Understanding melanoma can help you to read the warning signs - after all, early detection could save your life. Let’s dive-in to the signs, risks, and types of melanoma.

What is Melanoma?

Melanoma is a deadly form of skin cancer because of its ability to spread (metastasize) to local lymph nodes and other organs. It is estimated that melanoma kills, on average, over 10,000 people in the United States every year.

Warning Signs of Melanoma

Moles, brown spots and growths on the skin are usually harmless — but not always. According to Dr. Adam Asarch, Board-Certified Dermatologist and Fellowship-Trained Mohs Surgeon with Forefront Dermatology, “Anyone who has more than 50 moles is at greater risk for melanoma. The first signs can appear in one or more atypical moles. That’s why it’s so important to get to know your skin and to recognize any changes in the moles on your body.”

Melanoma can occur in a variety of colors including brown, black, red, blue, or purple. These spots can be flat or raised and can bleed easily.

How does Melanoma start? Am I at risk for Melanoma?

Everyone is at risk for melanoma, but increased risk is dependent on several factors including UV exposure, number of moles on the skin, skin type and family history.

- UV Exposure – If you had a blistering sunburn in your early childhood, it has increased your risk of developing melanoma. Getting sunburns later in life, and the total amount of sunlight you are exposed to (cumulative sun exposure) increase your chances of developing melanoma. Natural sunlight is not the only danger - according to the Skin Cancer Foundation, those who use tanning beds increase their chance of melanoma by whopping 75 percent.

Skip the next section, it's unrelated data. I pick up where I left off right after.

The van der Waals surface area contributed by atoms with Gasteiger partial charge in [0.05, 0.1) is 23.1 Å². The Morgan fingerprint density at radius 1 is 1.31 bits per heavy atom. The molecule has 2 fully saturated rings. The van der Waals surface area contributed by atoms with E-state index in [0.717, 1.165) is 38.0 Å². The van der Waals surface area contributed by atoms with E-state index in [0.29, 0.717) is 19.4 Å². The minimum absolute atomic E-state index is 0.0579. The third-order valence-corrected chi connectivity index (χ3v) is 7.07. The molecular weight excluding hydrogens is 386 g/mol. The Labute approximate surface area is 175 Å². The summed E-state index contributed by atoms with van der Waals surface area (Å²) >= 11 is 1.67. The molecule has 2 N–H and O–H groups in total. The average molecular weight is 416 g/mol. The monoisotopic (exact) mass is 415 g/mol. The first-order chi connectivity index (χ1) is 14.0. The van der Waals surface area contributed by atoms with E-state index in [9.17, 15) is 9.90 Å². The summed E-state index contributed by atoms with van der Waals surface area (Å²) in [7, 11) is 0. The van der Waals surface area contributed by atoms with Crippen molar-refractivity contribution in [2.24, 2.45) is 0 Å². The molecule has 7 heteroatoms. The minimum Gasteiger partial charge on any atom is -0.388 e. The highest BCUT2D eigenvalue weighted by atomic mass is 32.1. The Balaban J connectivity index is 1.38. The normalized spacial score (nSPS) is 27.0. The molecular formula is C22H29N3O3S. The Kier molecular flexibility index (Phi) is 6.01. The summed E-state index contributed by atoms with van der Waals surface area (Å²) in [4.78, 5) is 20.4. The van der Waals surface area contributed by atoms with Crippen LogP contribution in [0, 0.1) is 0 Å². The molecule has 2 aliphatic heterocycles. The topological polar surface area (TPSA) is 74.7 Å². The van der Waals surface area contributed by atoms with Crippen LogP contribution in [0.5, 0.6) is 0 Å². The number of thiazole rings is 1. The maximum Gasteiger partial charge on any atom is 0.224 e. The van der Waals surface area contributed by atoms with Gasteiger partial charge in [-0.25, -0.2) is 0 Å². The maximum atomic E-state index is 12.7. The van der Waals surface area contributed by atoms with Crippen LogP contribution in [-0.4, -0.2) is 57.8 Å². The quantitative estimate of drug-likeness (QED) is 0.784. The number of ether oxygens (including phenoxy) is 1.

- Moles – There are two kinds of moles: normal moles and atypical moles. Atypical moles put you at an increased risk of developing melanoma. It is important to monitor all moles to determine if they are atypical. All moles need to be monitored to see if a mole changes size, shape, color, and texture. It’s important to "get to know” your moles. We recommended to have another set of eyes, such as a spouse or loved one, to help you monitor your moles regularly. Everyone should see a dermatologist once a year for professional examination.

- Skin Type – Fair and pale skin types are at a greater risk of skin cancer, but there is still risk of skin cancer for darker skin tones as well.

- Family History – Genetics plays a large role in whether you are at a greater risk of developing melanoma. According to the Skin Cancer Foundation, research shows if you have an immediate relative who has been diagnosed with melanoma, you are considered to come from a melanoma-prone family –with a 50% greater chance of developing the disease.

Be Proactive

It is extremely important to see your local dermatologist and have any worrisome areas professionally examined. Remember, early detection saves lives and a simple office appointment with your Dermatologist can truly mean the difference between life and death.

Remember, early detection saves lives! Click here to schedule your skin check.